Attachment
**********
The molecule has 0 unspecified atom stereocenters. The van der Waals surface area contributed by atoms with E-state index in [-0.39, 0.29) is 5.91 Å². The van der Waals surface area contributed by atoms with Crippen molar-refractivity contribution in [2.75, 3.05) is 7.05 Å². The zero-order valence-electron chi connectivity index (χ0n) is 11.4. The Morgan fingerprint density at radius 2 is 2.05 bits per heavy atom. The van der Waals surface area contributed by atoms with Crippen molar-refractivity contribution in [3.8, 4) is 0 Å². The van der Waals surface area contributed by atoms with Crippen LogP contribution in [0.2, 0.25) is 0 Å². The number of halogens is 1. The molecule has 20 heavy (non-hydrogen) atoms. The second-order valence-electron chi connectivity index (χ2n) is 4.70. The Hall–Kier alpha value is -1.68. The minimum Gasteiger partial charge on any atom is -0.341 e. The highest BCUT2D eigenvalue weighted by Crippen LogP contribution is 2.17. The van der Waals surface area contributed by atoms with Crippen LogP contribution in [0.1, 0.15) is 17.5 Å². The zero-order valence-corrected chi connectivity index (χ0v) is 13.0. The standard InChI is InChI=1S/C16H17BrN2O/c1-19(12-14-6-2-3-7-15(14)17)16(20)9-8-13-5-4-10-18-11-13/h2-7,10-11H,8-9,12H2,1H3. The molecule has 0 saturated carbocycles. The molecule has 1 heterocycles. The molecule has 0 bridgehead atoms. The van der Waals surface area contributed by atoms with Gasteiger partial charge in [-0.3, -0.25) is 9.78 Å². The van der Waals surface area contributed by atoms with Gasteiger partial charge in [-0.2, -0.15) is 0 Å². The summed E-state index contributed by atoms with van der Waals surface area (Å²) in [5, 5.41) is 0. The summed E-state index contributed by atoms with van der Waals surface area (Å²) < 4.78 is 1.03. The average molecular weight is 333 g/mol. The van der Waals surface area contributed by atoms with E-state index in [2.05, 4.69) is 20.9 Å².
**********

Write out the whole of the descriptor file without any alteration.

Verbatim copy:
The molecule has 0 unspecified atom stereocenters. The van der Waals surface area contributed by atoms with E-state index in [-0.39, 0.29) is 5.91 Å². The van der Waals surface area contributed by atoms with Crippen molar-refractivity contribution in [2.75, 3.05) is 7.05 Å². The zero-order valence-electron chi connectivity index (χ0n) is 11.4. The Morgan fingerprint density at radius 2 is 2.05 bits per heavy atom. The van der Waals surface area contributed by atoms with Crippen molar-refractivity contribution in [3.8, 4) is 0 Å². The van der Waals surface area contributed by atoms with Crippen LogP contribution in [0.2, 0.25) is 0 Å². The number of halogens is 1. The molecule has 20 heavy (non-hydrogen) atoms. The second-order valence-electron chi connectivity index (χ2n) is 4.70. The Hall–Kier alpha value is -1.68. The minimum Gasteiger partial charge on any atom is -0.341 e. The highest BCUT2D eigenvalue weighted by Crippen LogP contribution is 2.17. The van der Waals surface area contributed by atoms with Crippen LogP contribution in [0.1, 0.15) is 17.5 Å². The zero-order valence-corrected chi connectivity index (χ0v) is 13.0. The standard InChI is InChI=1S/C16H17BrN2O/c1-19(12-14-6-2-3-7-15(14)17)16(20)9-8-13-5-4-10-18-11-13/h2-7,10-11H,8-9,12H2,1H3. The molecule has 0 saturated carbocycles. The molecule has 1 heterocycles. The molecule has 0 bridgehead atoms. The van der Waals surface area contributed by atoms with Gasteiger partial charge in [-0.3, -0.25) is 9.78 Å². The van der Waals surface area contributed by atoms with Gasteiger partial charge in [-0.2, -0.15) is 0 Å². The summed E-state index contributed by atoms with van der Waals surface area (Å²) in [5, 5.41) is 0. The summed E-state index contributed by atoms with van der Waals surface area (Å²) < 4.78 is 1.03. The average molecular weight is 333 g/mol. The van der Waals surface area contributed by atoms with E-state index in [2.05, 4.69) is 20.9 Å².